Police have vowed to never give up hunting the killer of a nine-year-old girl whose abduction and murder in Texas 20 years ago led to the creation of the Amber Alert system.
Little Amber Hagerman was taken while riding her bicycle outside an abandoned Winn-Dixie grocery store on January 13, 1996, two decades ago to the day Wednesday.
She and her brother were playing in the shop’s parking lot when a man snatched her off her bike and drove away with her in a black pickup truck.
“I didn’t quite understand what was going on,” her brother, Ricky Hagerman, now 25, said at a press conference on Tuesday.
“I just knew my sister was taken from us. She was my best friend, like a second mother,” Hagerman said.
Amber was found dead with her throat cut four days later in a drainage ditch a few miles away, officials said. Police have never publicly said if she had been sexually assaulted.
Her murder gave rise to the AMBER Alert System, or “America’s Missing: Broadcast Emergency Response,” America’s child abduction alert system.
The system began in Dallas-Fort Worth when broadcasters teamed with local police to develop the protocol, according to its website.
Nearly 800 missing or abducted children have been saved as a result of the system named in honor of a little girl who is still in need of justice.
Though investigators have combed through 8,000 tips that poured in about the heinous crime to no avail, they said on Tuesday that they will continue to work the case until Amber’s killer is found.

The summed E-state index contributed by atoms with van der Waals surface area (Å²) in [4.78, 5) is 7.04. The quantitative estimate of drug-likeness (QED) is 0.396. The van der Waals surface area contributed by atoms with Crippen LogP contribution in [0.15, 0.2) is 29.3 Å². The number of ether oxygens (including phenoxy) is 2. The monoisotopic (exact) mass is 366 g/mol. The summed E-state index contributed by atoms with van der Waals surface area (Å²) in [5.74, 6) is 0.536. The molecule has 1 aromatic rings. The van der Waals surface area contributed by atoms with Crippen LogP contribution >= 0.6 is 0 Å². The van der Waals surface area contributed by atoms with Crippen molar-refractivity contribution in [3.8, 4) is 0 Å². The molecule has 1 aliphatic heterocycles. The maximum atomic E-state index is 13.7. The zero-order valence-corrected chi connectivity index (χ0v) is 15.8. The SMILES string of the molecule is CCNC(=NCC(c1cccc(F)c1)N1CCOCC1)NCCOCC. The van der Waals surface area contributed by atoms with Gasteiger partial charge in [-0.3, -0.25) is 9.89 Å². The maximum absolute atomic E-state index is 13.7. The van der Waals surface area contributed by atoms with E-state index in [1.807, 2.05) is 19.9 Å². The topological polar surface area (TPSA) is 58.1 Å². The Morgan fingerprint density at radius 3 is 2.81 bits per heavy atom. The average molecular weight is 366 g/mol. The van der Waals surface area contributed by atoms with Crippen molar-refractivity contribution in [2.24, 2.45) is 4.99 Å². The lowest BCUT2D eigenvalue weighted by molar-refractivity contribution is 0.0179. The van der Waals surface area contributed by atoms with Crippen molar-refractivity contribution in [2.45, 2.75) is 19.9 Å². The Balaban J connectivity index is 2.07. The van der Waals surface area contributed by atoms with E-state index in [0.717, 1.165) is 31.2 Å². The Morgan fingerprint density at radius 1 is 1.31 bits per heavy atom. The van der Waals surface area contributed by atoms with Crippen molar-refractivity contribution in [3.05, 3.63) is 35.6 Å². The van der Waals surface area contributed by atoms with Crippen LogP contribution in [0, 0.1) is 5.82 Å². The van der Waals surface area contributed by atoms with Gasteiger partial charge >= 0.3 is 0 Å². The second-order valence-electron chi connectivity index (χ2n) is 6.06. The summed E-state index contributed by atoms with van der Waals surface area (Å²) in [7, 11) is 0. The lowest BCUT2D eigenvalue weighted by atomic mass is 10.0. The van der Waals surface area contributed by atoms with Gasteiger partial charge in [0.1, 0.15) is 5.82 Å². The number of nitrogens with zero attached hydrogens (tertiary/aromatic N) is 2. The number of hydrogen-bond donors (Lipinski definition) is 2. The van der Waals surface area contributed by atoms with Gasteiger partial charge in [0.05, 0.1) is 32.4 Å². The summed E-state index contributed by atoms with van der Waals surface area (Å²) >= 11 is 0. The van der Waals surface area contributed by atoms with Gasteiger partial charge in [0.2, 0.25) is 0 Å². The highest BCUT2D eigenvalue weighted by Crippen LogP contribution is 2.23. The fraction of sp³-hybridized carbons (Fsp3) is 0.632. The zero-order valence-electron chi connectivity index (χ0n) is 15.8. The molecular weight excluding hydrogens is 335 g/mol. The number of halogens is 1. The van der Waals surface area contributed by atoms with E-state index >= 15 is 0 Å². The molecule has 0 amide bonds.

“Detectives come and go. Some have passed away, some have retired. But someone will always be here to carry Amber’s banner,” Lt. Mike Hollier told the press conference.
“We absolutely believe that this case will be solved,” said Hollier, a 26-year veteran of the Arlington police force.
Amber’s family joined law enforcement officials to call on anyone who might know what happened to their daughter and sister to come forward.
“My main thing is for everyone to remember Amber, and remember the sacrifice that she had to endure. Amber desperately needs justice,” said her mother, Donna Norris, who said she knew her daughter would be proud of the alerts.
“She was always another mommy to all my children,” Norris said. “But I also want people to remember Amber—she had to sacrifice her life for the Amber Alert”
Anyone with information is asked to call Arlington police at 817-459-5373. Anonymous tips can be submitted to Tarrant County Crime Stoppers at 817-469-TIPS.